Does evangelical pessimism need a makeover? Randal Rauser

Randal Rauser post:  Does evangelical pessimism need a makeover?

I engaged with him on the topic and wrote the following:

Randal, your call to optimism assumes agreement about the standard you’ve used to measure societies: social equality. Yet are we all agreed that this is the best way (you did acknowledge that it wasn’t the only way) to measure the quality of society? I think not.

Society A has a monarchy and slavery. Society B is a democracy without nobility and without slaves. Society A has a significantly lower incidence of rape, murder, theft, divorce, lawsuits, and every other measurable sin or moral shortcoming. Under your scenario, a society progressing from A to B should be cause for optimism. I suspect some people would think B to A – on a net basis – would mark more pervasive moral improvement.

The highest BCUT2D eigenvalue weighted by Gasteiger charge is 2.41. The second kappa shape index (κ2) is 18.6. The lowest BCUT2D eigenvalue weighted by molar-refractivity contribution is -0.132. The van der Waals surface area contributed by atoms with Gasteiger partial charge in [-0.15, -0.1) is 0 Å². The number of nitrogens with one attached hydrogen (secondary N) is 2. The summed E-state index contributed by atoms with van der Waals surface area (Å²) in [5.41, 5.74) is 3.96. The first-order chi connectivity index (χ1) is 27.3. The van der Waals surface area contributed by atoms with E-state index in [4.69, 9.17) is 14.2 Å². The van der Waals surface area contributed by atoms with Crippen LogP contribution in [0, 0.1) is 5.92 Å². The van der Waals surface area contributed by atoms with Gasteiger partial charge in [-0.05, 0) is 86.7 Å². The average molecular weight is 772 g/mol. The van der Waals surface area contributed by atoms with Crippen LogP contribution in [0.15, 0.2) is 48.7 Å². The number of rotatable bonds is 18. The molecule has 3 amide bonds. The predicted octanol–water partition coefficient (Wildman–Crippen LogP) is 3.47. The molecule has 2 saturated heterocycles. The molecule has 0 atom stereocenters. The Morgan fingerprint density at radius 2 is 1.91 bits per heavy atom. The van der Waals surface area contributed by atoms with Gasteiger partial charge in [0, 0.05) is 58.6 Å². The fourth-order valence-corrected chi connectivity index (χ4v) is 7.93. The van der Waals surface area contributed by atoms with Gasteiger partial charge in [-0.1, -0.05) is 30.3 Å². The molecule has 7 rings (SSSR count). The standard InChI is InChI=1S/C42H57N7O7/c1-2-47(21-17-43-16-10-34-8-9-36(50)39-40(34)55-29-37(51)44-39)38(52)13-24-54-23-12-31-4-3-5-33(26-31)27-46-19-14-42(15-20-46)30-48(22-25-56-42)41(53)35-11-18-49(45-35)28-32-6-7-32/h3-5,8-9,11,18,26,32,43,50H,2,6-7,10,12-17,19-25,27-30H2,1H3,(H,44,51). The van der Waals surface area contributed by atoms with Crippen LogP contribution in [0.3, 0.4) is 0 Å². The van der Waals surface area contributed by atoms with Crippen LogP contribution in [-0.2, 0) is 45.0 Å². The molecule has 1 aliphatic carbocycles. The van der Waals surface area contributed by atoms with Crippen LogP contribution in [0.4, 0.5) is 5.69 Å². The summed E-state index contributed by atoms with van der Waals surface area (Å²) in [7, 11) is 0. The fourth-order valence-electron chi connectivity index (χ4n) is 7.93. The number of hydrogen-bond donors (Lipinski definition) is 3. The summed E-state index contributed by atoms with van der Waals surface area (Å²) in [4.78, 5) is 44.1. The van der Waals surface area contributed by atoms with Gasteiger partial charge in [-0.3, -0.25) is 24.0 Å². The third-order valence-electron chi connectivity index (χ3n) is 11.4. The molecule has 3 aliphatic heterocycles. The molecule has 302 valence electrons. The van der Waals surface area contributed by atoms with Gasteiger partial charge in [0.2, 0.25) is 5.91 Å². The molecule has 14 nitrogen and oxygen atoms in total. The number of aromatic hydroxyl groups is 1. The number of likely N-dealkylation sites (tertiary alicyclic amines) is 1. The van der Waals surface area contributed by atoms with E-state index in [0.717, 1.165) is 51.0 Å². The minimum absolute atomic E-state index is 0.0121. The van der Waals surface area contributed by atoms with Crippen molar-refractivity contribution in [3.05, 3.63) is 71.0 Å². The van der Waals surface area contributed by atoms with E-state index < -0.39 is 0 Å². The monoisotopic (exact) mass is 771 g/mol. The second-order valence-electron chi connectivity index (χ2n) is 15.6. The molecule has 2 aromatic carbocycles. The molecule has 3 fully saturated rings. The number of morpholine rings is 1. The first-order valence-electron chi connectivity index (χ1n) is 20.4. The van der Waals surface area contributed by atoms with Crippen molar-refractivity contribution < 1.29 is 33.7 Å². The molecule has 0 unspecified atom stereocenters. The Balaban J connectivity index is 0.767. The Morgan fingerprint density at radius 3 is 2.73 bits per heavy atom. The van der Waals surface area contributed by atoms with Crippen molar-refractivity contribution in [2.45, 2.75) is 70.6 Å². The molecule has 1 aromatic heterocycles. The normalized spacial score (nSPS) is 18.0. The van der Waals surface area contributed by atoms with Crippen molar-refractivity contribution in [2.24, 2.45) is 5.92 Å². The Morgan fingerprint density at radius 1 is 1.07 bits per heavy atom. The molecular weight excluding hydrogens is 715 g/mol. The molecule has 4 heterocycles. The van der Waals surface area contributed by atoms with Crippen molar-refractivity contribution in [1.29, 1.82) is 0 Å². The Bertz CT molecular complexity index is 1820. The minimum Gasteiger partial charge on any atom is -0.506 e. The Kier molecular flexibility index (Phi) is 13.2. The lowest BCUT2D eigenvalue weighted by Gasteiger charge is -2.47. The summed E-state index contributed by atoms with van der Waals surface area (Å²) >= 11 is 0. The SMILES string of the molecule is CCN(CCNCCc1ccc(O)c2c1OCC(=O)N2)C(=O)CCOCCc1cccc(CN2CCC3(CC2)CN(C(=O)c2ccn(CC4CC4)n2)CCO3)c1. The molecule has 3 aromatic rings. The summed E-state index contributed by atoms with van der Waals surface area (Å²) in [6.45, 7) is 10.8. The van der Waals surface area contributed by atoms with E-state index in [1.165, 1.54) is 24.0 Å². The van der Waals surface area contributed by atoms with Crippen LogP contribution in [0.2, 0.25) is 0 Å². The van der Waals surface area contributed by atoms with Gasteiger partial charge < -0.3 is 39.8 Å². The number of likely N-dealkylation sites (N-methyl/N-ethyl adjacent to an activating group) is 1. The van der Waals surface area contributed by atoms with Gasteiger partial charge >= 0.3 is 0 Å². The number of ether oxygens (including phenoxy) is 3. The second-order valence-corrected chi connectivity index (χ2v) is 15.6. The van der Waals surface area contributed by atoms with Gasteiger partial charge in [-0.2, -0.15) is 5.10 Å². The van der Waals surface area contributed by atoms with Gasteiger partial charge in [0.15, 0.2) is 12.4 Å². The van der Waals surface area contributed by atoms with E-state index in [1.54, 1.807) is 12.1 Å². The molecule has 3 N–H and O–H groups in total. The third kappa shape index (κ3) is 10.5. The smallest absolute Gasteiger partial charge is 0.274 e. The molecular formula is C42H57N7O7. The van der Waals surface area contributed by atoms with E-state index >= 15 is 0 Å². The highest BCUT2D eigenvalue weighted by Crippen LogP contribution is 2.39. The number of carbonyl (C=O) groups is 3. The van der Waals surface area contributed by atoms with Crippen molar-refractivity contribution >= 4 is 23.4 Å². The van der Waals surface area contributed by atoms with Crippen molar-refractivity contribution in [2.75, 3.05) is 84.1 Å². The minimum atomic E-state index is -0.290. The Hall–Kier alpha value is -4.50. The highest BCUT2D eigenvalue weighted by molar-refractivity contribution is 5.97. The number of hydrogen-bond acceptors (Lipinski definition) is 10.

Modern American (or should I say North American or Western?) society tends to make social equality the most important good. As a result, a lot of the responsibility for morality gets shifted from the individual to society and a lot of important moral issues get less attention than they should.

I also think that the sort of analysis you make is the way many people justify rejection of Christ. That is, they’ll say He didn’t try to abolish slavery and He didn’t tell men to treat women as equals. They thereby ignore the personal moral code He taught which would have improved all relations in any society.

I take the point of your post to some degree, but also wanted to offer a measure of qualification. Even as someone who believes that biblical end times are behind us, I am gravely concerned about the moral fiber of society which my children and grandchildren are inheriting. By practically every observation and measure I can make, societal morals have deteriorated significantly in my lifetime. I am optimistic about Christ, but not about a society that turns away from Him.

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